Danish politicians enacted a law making it illegal for employers to demand that their employees clock in and out for each day at work.
This means employees can come and go as they please without jeopardizing their job status or benefits.
They’re not required to spend time working when there’s no need. Employees can take off when they want to focus on family obligations or get ahead of themselves if they have enough saved up from previous months.
In other words, Danes don’t fear unemployment like many other Europeans because there is very little pressure put on them by employers in this regard.
70% would consider having an affair
Danish women have a reputation for being the happiest and most content in the world. But, that doesn’t mean they are immune to temptation.
A survey from Danske Bank found that 70% of Danish women would consider having an affair if their spouse was cheating on them or had just died.
And according to research by the National Marriage Council, there is not a big difference in divorce rates between Denmark and other European countries.
Just over 50% of marriages end in divorce in Denmark, whereas it is about 53% for Sweden and Norway, 60% for Italy and Portugal, 73% for France and 74% for Greece.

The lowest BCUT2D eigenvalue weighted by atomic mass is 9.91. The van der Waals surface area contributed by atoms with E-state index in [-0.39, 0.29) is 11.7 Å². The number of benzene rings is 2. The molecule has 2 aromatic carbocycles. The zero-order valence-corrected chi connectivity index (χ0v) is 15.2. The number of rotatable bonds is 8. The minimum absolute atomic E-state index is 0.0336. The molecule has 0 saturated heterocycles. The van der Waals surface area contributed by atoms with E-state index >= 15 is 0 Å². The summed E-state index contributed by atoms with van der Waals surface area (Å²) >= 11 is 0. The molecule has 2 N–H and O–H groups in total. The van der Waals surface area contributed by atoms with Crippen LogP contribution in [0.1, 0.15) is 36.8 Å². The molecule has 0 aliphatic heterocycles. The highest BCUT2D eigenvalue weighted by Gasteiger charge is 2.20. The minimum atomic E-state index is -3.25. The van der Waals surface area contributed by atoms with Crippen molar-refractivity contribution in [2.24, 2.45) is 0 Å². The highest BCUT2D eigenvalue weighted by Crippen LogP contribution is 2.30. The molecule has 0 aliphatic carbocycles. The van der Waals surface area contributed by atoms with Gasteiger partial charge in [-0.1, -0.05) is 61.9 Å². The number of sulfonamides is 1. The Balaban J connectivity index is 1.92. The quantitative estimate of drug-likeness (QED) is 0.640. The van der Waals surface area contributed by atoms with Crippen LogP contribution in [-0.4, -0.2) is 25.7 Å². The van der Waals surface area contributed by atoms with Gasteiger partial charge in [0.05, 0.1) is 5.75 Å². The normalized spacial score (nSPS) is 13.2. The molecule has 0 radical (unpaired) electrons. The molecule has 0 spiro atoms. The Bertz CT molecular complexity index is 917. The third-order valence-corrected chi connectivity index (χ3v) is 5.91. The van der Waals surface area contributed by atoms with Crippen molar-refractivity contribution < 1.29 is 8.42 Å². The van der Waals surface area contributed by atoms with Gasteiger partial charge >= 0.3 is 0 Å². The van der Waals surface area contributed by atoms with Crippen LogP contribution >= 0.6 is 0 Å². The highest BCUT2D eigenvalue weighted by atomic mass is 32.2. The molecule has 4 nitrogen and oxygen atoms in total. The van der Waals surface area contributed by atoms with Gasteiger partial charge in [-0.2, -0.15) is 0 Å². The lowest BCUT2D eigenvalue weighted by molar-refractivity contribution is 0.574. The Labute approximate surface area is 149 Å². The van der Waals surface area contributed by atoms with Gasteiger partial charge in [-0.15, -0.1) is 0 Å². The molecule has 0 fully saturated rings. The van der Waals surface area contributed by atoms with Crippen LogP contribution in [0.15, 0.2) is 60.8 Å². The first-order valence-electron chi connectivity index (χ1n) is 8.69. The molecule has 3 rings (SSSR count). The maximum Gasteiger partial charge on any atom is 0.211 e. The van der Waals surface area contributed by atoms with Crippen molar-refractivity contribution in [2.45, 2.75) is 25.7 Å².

Other Interesting facts about Danish Women
1) One in three women is a smoker–and that number jumps to two out of three when they’re over 70 years old.
2) The average woman has 1.8 children, with only 0.1% of Danish mothers giving birth to more than five children.
3) Denmark has more female politicians than any other country in Europe – 43% of their members of parliament are women, compared to just 22% for Britain and Germany.
4) Danish life expectancy rates have been on the rise recently. In 2000, it was 80.5 years; by 2008 it had increased to 81.3 years.
5) Even though many Danes still take vacations with their families (about 59%), couples account for about half of all Danish vacationers – single vacationers come in at 37%.
6) A recent study found that Danish women were happier than men or women from anywhere else in Europe!
Danish women are politically active. In their country, the parliament has a 40% female representation and in the EU Parliament, Denmark is ranked 4th with 27% female representation.
Dating a Danish woman is an experience that will be different than dating someone from the U.S. or anywhere else in the world, for that matter. Here is a surprising thing you may not know about dating Danish women: As one of the most socially progressive countries in the world, there’s no stigma to being single and childless like there is in other cultures.
Danish women are often stereotyped as being high-achievers in their careers and personal lives, which may be true. However, they are also seen as less physically attractive than other nationalities.
Danish women are said to love with their whole hearts, which means they’re not afraid to show it. Although they’re typically very independent and self-sufficient, Danish women also don’t hesitate to ask for help when they need it.